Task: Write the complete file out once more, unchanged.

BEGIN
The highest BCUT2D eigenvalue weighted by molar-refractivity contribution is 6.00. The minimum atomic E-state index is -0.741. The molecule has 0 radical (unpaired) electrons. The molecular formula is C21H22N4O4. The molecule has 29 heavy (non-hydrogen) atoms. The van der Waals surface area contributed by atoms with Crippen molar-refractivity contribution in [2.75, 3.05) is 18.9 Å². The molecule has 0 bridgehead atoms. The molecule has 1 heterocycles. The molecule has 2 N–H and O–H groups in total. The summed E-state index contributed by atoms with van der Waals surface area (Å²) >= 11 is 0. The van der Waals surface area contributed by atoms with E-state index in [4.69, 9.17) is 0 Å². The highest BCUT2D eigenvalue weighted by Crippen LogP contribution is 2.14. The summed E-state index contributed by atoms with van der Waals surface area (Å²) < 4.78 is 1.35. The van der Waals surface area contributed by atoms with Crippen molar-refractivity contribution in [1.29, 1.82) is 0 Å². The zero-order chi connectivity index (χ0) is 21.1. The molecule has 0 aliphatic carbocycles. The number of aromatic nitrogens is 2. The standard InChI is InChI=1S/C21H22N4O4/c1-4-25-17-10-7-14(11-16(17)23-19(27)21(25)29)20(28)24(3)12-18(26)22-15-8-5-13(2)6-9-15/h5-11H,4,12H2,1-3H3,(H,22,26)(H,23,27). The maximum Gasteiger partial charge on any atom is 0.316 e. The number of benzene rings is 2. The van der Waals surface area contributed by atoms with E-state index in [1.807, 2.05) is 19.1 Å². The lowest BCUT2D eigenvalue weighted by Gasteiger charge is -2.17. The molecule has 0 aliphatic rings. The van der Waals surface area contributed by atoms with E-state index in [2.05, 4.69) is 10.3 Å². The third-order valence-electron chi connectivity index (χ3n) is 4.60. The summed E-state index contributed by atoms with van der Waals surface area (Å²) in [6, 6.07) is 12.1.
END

The highest BCUT2D eigenvalue weighted by molar-refractivity contribution is 6.00. The minimum atomic E-state index is -0.741. The molecule has 0 radical (unpaired) electrons. The molecular formula is C21H22N4O4. The molecule has 29 heavy (non-hydrogen) atoms. The van der Waals surface area contributed by atoms with Crippen molar-refractivity contribution in [2.75, 3.05) is 18.9 Å². The molecule has 0 bridgehead atoms. The molecule has 1 heterocycles. The molecule has 2 N–H and O–H groups in total. The summed E-state index contributed by atoms with van der Waals surface area (Å²) >= 11 is 0. The van der Waals surface area contributed by atoms with E-state index in [4.69, 9.17) is 0 Å². The highest BCUT2D eigenvalue weighted by Crippen LogP contribution is 2.14. The summed E-state index contributed by atoms with van der Waals surface area (Å²) < 4.78 is 1.35. The van der Waals surface area contributed by atoms with Crippen molar-refractivity contribution in [1.29, 1.82) is 0 Å². The zero-order chi connectivity index (χ0) is 21.1. The molecule has 0 aliphatic carbocycles. The number of aromatic nitrogens is 2. The standard InChI is InChI=1S/C21H22N4O4/c1-4-25-17-10-7-14(11-16(17)23-19(27)21(25)29)20(28)24(3)12-18(26)22-15-8-5-13(2)6-9-15/h5-11H,4,12H2,1-3H3,(H,22,26)(H,23,27). The maximum Gasteiger partial charge on any atom is 0.316 e. The number of benzene rings is 2. The van der Waals surface area contributed by atoms with E-state index in [1.807, 2.05) is 19.1 Å². The lowest BCUT2D eigenvalue weighted by Gasteiger charge is -2.17. The molecule has 0 aliphatic rings. The van der Waals surface area contributed by atoms with E-state index in [2.05, 4.69) is 10.3 Å². The third-order valence-electron chi connectivity index (χ3n) is 4.60. The summed E-state index contributed by atoms with van der Waals surface area (Å²) in [6, 6.07) is 12.1.